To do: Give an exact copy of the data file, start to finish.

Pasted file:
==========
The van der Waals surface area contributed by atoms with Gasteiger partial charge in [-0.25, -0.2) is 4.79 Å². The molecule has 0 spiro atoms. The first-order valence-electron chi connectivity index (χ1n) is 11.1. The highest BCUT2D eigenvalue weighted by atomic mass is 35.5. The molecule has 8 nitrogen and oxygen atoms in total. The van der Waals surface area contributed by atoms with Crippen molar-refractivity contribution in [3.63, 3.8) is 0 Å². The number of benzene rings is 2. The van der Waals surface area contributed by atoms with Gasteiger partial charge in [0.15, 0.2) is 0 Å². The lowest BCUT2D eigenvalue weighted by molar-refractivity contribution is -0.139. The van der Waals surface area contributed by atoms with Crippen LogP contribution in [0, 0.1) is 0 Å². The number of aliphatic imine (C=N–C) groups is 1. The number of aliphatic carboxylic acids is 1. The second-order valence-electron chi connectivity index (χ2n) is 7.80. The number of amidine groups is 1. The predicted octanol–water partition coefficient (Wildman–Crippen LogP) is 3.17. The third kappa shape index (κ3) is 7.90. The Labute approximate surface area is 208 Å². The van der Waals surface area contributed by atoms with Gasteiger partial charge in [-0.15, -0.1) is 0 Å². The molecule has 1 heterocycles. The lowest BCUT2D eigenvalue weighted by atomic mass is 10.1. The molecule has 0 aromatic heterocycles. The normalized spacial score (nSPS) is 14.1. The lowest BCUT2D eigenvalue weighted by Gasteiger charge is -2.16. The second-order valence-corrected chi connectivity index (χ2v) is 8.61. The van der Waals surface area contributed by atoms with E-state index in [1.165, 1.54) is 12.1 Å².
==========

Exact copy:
The van der Waals surface area contributed by atoms with Gasteiger partial charge in [-0.25, -0.2) is 4.79 Å². The molecule has 0 spiro atoms. The first-order valence-electron chi connectivity index (χ1n) is 11.1. The highest BCUT2D eigenvalue weighted by atomic mass is 35.5. The molecule has 8 nitrogen and oxygen atoms in total. The van der Waals surface area contributed by atoms with Crippen molar-refractivity contribution in [3.63, 3.8) is 0 Å². The number of benzene rings is 2. The van der Waals surface area contributed by atoms with Gasteiger partial charge in [0.15, 0.2) is 0 Å². The lowest BCUT2D eigenvalue weighted by molar-refractivity contribution is -0.139. The van der Waals surface area contributed by atoms with Crippen LogP contribution in [0, 0.1) is 0 Å². The number of aliphatic imine (C=N–C) groups is 1. The number of aliphatic carboxylic acids is 1. The second-order valence-electron chi connectivity index (χ2n) is 7.80. The number of amidine groups is 1. The predicted octanol–water partition coefficient (Wildman–Crippen LogP) is 3.17. The third kappa shape index (κ3) is 7.90. The Labute approximate surface area is 208 Å². The van der Waals surface area contributed by atoms with Gasteiger partial charge in [-0.15, -0.1) is 0 Å². The molecule has 1 heterocycles. The lowest BCUT2D eigenvalue weighted by atomic mass is 10.1. The molecule has 0 aromatic heterocycles. The normalized spacial score (nSPS) is 14.1. The lowest BCUT2D eigenvalue weighted by Gasteiger charge is -2.16. The second-order valence-corrected chi connectivity index (χ2v) is 8.61. The van der Waals surface area contributed by atoms with E-state index in [1.165, 1.54) is 12.1 Å².